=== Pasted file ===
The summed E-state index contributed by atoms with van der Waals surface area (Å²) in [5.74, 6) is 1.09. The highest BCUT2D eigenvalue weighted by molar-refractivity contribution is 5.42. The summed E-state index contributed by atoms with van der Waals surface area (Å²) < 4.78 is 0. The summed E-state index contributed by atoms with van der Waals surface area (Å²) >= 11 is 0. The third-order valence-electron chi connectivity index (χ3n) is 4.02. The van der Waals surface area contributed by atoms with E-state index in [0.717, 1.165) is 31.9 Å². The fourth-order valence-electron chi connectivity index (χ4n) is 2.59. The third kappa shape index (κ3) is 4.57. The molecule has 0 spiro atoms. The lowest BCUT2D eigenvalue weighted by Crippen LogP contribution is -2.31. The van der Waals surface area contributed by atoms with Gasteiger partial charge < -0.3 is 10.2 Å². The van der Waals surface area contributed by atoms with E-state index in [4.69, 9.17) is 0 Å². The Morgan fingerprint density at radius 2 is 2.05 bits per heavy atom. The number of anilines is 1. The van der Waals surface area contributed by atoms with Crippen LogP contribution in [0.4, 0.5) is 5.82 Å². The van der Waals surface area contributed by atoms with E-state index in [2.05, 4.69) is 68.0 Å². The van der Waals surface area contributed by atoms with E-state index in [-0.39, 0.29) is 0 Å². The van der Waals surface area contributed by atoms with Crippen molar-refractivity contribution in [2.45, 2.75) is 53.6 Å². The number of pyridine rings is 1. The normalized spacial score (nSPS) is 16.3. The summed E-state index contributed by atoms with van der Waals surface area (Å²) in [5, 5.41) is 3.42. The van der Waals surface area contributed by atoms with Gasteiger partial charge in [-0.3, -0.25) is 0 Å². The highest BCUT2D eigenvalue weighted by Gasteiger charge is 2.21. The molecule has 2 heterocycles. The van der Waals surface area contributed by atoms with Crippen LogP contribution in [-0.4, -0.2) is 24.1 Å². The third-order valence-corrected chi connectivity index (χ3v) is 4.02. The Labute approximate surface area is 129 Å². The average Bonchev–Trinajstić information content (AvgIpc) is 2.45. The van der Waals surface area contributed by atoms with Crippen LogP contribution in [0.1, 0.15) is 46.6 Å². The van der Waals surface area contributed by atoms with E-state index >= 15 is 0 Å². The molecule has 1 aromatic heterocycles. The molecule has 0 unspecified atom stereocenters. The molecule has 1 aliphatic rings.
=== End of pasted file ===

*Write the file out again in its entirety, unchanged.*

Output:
The summed E-state index contributed by atoms with van der Waals surface area (Å²) in [5.74, 6) is 1.09. The highest BCUT2D eigenvalue weighted by molar-refractivity contribution is 5.42. The summed E-state index contributed by atoms with van der Waals surface area (Å²) < 4.78 is 0. The summed E-state index contributed by atoms with van der Waals surface area (Å²) >= 11 is 0. The third-order valence-electron chi connectivity index (χ3n) is 4.02. The van der Waals surface area contributed by atoms with E-state index in [0.717, 1.165) is 31.9 Å². The fourth-order valence-electron chi connectivity index (χ4n) is 2.59. The third kappa shape index (κ3) is 4.57. The molecule has 0 spiro atoms. The lowest BCUT2D eigenvalue weighted by Crippen LogP contribution is -2.31. The van der Waals surface area contributed by atoms with Gasteiger partial charge < -0.3 is 10.2 Å². The van der Waals surface area contributed by atoms with E-state index in [4.69, 9.17) is 0 Å². The Morgan fingerprint density at radius 2 is 2.05 bits per heavy atom. The number of anilines is 1. The van der Waals surface area contributed by atoms with Crippen LogP contribution in [0.4, 0.5) is 5.82 Å². The van der Waals surface area contributed by atoms with E-state index in [2.05, 4.69) is 68.0 Å². The van der Waals surface area contributed by atoms with E-state index in [-0.39, 0.29) is 0 Å². The van der Waals surface area contributed by atoms with Crippen molar-refractivity contribution in [2.45, 2.75) is 53.6 Å². The number of pyridine rings is 1. The normalized spacial score (nSPS) is 16.3. The summed E-state index contributed by atoms with van der Waals surface area (Å²) in [5, 5.41) is 3.42. The van der Waals surface area contributed by atoms with Gasteiger partial charge in [-0.3, -0.25) is 0 Å². The highest BCUT2D eigenvalue weighted by Gasteiger charge is 2.21. The molecule has 2 heterocycles. The van der Waals surface area contributed by atoms with Crippen LogP contribution in [-0.4, -0.2) is 24.1 Å². The third-order valence-corrected chi connectivity index (χ3v) is 4.02. The Labute approximate surface area is 129 Å². The average Bonchev–Trinajstić information content (AvgIpc) is 2.45. The van der Waals surface area contributed by atoms with Crippen LogP contribution in [0.1, 0.15) is 46.6 Å². The van der Waals surface area contributed by atoms with E-state index >= 15 is 0 Å². The molecule has 1 aromatic heterocycles. The molecule has 0 unspecified atom stereocenters. The molecule has 1 aliphatic rings.